6. David Bevan had comments in three areas.
First, he had a partial disagreement on the thrust of the aid effectiveness literature. There was some danger of overstating and oversimplifying the importance of a good policy environment. The recent studies from the World Bank were based on questionable indexes of good policy, and a recent survey of aid-effectiveness research by Hansen and Tarp suggested that, contrary to Dollar et al., aid can have a positive effect even in the absence of conducive national policies. This should check the current band-wagon of arguments suggesting donors need to wait for recipient governments to establish a policy track record.
Second, he shared Mick Foster's doubts about conditionality as a means of bringing about good policies, and was less sure that it would work in a budget framework. There were no easy solutions. As Mick had said, in the past donors had made the situation worse by using mechanisms that bypassed the policy processes of weak governments. The question was how to put this into reverse, which involved chicken-and-egg problems.
Third, as Mick had said, the move by donors to budget funding in place of project funding and balance-of-payments support was opening up important new issues of macro-management. In the past, it had been sensible to leave questions like the size of the budget deficit to the IMF. But now, with deficits under control in many countries, broader consultations over the appropriate size of the total expenditure envelope were appropriate and in some cases these might lead to the allocation of more resources to poverty-reducing activities.
7. Discussion of the two contributions included the potential of the budget framework approach to provide a limited cushion between Fund-supported stabilisation and donor-supported sector plans There was also interest in the future of projects and the role conditionality within the new approach. Should projects just wither away? What was really different about the new conditionality?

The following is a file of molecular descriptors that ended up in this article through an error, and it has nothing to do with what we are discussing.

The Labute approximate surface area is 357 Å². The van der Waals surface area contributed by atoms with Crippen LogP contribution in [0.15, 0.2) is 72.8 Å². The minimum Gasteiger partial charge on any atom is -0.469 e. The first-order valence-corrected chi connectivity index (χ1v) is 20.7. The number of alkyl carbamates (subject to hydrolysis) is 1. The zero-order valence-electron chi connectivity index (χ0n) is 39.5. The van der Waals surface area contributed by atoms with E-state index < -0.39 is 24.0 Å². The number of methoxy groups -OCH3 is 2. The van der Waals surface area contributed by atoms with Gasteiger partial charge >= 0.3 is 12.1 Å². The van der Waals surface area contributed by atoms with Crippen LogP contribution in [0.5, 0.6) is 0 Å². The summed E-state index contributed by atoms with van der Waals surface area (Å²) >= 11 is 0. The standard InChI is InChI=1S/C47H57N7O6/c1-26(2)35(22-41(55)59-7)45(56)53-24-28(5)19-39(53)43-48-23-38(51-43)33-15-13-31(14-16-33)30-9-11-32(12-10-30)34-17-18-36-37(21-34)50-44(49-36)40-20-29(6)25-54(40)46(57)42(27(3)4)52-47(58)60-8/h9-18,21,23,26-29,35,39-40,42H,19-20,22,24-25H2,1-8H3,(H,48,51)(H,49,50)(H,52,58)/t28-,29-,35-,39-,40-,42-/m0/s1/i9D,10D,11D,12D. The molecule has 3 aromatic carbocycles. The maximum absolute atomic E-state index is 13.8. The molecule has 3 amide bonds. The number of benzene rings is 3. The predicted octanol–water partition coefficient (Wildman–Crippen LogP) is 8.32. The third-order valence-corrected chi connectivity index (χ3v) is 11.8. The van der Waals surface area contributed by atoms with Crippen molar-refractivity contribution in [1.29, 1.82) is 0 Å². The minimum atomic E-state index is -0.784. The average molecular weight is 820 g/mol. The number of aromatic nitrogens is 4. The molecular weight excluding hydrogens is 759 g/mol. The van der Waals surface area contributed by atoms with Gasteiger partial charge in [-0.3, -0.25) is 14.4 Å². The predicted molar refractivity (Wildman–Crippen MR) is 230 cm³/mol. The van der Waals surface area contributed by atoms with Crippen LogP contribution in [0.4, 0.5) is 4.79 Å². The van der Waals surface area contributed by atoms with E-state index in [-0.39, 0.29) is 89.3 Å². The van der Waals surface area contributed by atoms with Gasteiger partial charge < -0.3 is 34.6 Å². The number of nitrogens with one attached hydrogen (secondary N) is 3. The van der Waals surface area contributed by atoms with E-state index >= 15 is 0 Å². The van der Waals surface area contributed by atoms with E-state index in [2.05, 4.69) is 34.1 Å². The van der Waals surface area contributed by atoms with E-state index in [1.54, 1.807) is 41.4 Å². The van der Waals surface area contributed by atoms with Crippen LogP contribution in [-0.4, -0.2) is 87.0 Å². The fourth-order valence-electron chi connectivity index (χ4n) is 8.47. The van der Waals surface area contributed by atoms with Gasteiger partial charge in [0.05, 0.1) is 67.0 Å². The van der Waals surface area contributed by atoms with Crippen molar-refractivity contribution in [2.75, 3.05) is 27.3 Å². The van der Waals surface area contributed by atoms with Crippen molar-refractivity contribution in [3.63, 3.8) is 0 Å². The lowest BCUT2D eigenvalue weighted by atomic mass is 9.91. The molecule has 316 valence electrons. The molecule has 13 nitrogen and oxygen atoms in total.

8. One participant wanted to know what is to be done about the appallingly low levels of total per capita spending, after debt service, in the poorest countries; and, anyway, what were the procedures for allocating between competing focuses of poverty-reducing spending - e.g. health and agriculture? Mick Foster agreed the figures were low, but it was also important that much Government money was very badly spent, with poverty outcomes varying widely in relation to per capita expenditure.
9. Would the case for aid be weakened if it came to depend not just on easily demonstrable improvements in economic growth but on more subtle and slippery performance indicators? No - it was thought - because poverty impacts, if they were able to be shown, would be the strongest argument of all. At the same time, methods for assessing poverty outcomes were in their early stages and would need time to deliver.
10. Finally, was there really an emerging consensus on these matters, when some donors were still very attached to projects and the Washington institutions were not grappling with the issue in quite the same way? Were African governments themselves convinced? With regard to Africa, the speakers thought the consensus was certainly not complete, but that governments in Tanzania, Uganda, Ghana, Mozambique and perhaps Rwanda had bought into new partnership with some enthusiasm. The Bank's Comprehensive Development Framework, which was not so different in intention from the ideas reviewed in the meeting, was being tried out in Ghana.
At this meeting, speakers put forward the view that aid makes a stronger contribution to poverty reduction when delivered flexibly on the basis of better forms of partnership with government.